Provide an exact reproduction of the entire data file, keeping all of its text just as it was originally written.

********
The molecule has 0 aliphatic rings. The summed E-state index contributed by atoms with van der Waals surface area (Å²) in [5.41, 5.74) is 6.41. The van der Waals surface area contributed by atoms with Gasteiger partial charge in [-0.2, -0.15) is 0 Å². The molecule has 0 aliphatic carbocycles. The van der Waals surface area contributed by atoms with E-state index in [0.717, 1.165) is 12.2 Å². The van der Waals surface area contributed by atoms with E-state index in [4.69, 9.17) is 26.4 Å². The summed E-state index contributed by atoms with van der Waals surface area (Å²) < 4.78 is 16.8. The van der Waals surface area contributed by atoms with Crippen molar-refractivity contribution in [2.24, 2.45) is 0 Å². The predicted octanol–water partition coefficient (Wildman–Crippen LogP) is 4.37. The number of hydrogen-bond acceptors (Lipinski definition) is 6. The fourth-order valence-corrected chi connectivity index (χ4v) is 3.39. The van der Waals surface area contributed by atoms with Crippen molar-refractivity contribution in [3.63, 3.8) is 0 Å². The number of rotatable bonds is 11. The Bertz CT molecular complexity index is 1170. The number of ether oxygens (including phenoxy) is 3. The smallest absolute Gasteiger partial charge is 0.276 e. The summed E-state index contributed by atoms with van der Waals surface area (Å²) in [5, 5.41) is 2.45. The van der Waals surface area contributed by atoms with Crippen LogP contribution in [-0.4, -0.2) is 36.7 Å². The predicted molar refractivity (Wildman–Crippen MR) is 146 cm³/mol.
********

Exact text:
The molecule has 0 aliphatic rings. The summed E-state index contributed by atoms with van der Waals surface area (Å²) in [5.41, 5.74) is 6.41. The van der Waals surface area contributed by atoms with Gasteiger partial charge in [-0.2, -0.15) is 0 Å². The molecule has 0 aliphatic carbocycles. The van der Waals surface area contributed by atoms with E-state index in [0.717, 1.165) is 12.2 Å². The van der Waals surface area contributed by atoms with E-state index in [4.69, 9.17) is 26.4 Å². The summed E-state index contributed by atoms with van der Waals surface area (Å²) < 4.78 is 16.8. The van der Waals surface area contributed by atoms with Crippen molar-refractivity contribution in [2.24, 2.45) is 0 Å². The predicted octanol–water partition coefficient (Wildman–Crippen LogP) is 4.37. The number of hydrogen-bond acceptors (Lipinski definition) is 6. The fourth-order valence-corrected chi connectivity index (χ4v) is 3.39. The van der Waals surface area contributed by atoms with Crippen molar-refractivity contribution in [3.63, 3.8) is 0 Å². The number of rotatable bonds is 11. The Bertz CT molecular complexity index is 1170. The number of ether oxygens (including phenoxy) is 3. The smallest absolute Gasteiger partial charge is 0.276 e. The summed E-state index contributed by atoms with van der Waals surface area (Å²) in [5, 5.41) is 2.45. The van der Waals surface area contributed by atoms with Crippen LogP contribution in [-0.4, -0.2) is 36.7 Å². The predicted molar refractivity (Wildman–Crippen MR) is 146 cm³/mol.